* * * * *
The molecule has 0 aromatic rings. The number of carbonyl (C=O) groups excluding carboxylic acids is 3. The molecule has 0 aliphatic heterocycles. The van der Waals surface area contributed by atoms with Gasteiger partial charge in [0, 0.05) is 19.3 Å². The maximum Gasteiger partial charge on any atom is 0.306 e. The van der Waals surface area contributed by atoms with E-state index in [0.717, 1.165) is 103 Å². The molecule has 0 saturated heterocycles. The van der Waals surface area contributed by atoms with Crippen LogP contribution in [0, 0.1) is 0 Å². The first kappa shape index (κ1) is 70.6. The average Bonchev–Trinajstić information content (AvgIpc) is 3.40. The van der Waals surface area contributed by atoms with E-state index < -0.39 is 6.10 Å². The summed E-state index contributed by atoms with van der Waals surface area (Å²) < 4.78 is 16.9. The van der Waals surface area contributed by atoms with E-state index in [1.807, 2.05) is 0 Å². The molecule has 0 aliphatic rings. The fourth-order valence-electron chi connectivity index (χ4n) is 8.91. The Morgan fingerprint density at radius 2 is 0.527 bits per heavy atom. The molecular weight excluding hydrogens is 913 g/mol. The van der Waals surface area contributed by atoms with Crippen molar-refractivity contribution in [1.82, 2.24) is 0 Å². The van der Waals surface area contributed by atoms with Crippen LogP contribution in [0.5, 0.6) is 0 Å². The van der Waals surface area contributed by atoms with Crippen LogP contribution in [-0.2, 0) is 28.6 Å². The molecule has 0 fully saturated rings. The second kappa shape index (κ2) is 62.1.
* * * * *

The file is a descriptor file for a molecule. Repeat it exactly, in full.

The molecule has 0 aromatic rings. The number of carbonyl (C=O) groups excluding carboxylic acids is 3. The molecule has 0 aliphatic heterocycles. The van der Waals surface area contributed by atoms with Gasteiger partial charge in [0, 0.05) is 19.3 Å². The maximum Gasteiger partial charge on any atom is 0.306 e. The van der Waals surface area contributed by atoms with E-state index in [0.717, 1.165) is 103 Å². The molecule has 0 saturated heterocycles. The van der Waals surface area contributed by atoms with Crippen LogP contribution in [0, 0.1) is 0 Å². The first kappa shape index (κ1) is 70.6. The average Bonchev–Trinajstić information content (AvgIpc) is 3.40. The van der Waals surface area contributed by atoms with E-state index < -0.39 is 6.10 Å². The summed E-state index contributed by atoms with van der Waals surface area (Å²) < 4.78 is 16.9. The van der Waals surface area contributed by atoms with E-state index in [1.807, 2.05) is 0 Å². The molecule has 0 aliphatic rings. The fourth-order valence-electron chi connectivity index (χ4n) is 8.91. The Morgan fingerprint density at radius 2 is 0.527 bits per heavy atom. The molecular weight excluding hydrogens is 913 g/mol. The van der Waals surface area contributed by atoms with Crippen molar-refractivity contribution in [1.82, 2.24) is 0 Å². The van der Waals surface area contributed by atoms with Crippen LogP contribution in [0.5, 0.6) is 0 Å². The van der Waals surface area contributed by atoms with Crippen LogP contribution in [-0.2, 0) is 28.6 Å². The molecule has 0 fully saturated rings. The second kappa shape index (κ2) is 62.1.